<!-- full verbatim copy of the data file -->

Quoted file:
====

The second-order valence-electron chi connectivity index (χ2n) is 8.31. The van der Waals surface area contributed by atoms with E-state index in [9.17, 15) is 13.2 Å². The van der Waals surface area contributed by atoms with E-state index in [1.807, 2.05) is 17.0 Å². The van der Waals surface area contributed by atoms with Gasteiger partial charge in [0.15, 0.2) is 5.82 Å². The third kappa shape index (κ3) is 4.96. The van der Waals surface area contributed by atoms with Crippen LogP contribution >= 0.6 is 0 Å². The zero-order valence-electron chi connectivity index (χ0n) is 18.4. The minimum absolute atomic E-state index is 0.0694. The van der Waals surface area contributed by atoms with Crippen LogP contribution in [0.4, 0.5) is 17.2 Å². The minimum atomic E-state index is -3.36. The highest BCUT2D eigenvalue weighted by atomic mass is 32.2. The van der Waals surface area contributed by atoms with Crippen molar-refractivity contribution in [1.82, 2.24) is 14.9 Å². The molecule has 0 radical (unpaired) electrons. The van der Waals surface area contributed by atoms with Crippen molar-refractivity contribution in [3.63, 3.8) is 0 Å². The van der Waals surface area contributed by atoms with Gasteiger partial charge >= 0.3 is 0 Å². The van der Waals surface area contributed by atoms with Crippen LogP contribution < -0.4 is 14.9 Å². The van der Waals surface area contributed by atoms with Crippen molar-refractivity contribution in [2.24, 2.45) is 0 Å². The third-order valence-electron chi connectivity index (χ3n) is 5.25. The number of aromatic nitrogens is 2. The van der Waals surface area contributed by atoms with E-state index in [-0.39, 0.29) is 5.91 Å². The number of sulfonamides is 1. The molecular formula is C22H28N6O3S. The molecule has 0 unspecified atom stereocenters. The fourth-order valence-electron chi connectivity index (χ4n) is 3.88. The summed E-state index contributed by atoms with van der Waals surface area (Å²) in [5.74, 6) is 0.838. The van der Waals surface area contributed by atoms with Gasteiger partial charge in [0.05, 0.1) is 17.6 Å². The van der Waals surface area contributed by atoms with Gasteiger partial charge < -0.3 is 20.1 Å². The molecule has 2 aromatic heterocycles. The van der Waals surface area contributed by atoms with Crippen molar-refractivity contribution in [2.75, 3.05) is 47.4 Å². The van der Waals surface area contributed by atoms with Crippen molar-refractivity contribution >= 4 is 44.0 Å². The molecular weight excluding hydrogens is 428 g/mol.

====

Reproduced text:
The second-order valence-electron chi connectivity index (χ2n) is 8.31. The van der Waals surface area contributed by atoms with E-state index in [9.17, 15) is 13.2 Å². The van der Waals surface area contributed by atoms with E-state index in [1.807, 2.05) is 17.0 Å². The van der Waals surface area contributed by atoms with Gasteiger partial charge in [0.15, 0.2) is 5.82 Å². The third kappa shape index (κ3) is 4.96. The van der Waals surface area contributed by atoms with Crippen LogP contribution >= 0.6 is 0 Å². The zero-order valence-electron chi connectivity index (χ0n) is 18.4. The minimum absolute atomic E-state index is 0.0694. The van der Waals surface area contributed by atoms with Crippen LogP contribution in [0.4, 0.5) is 17.2 Å². The minimum atomic E-state index is -3.36. The highest BCUT2D eigenvalue weighted by atomic mass is 32.2. The van der Waals surface area contributed by atoms with Crippen molar-refractivity contribution in [1.82, 2.24) is 14.9 Å². The molecule has 0 radical (unpaired) electrons. The van der Waals surface area contributed by atoms with Crippen molar-refractivity contribution in [3.63, 3.8) is 0 Å². The van der Waals surface area contributed by atoms with Gasteiger partial charge >= 0.3 is 0 Å². The van der Waals surface area contributed by atoms with Crippen LogP contribution < -0.4 is 14.9 Å². The van der Waals surface area contributed by atoms with Crippen molar-refractivity contribution in [2.24, 2.45) is 0 Å². The third-order valence-electron chi connectivity index (χ3n) is 5.25. The number of aromatic nitrogens is 2. The van der Waals surface area contributed by atoms with E-state index in [-0.39, 0.29) is 5.91 Å². The number of sulfonamides is 1. The molecular formula is C22H28N6O3S. The molecule has 0 unspecified atom stereocenters. The fourth-order valence-electron chi connectivity index (χ4n) is 3.88. The summed E-state index contributed by atoms with van der Waals surface area (Å²) in [5.74, 6) is 0.838. The van der Waals surface area contributed by atoms with Gasteiger partial charge in [0.05, 0.1) is 17.6 Å². The van der Waals surface area contributed by atoms with Gasteiger partial charge < -0.3 is 20.1 Å². The molecule has 2 aromatic heterocycles. The van der Waals surface area contributed by atoms with Crippen molar-refractivity contribution in [2.75, 3.05) is 47.4 Å². The van der Waals surface area contributed by atoms with Crippen molar-refractivity contribution >= 4 is 44.0 Å². The molecular weight excluding hydrogens is 428 g/mol.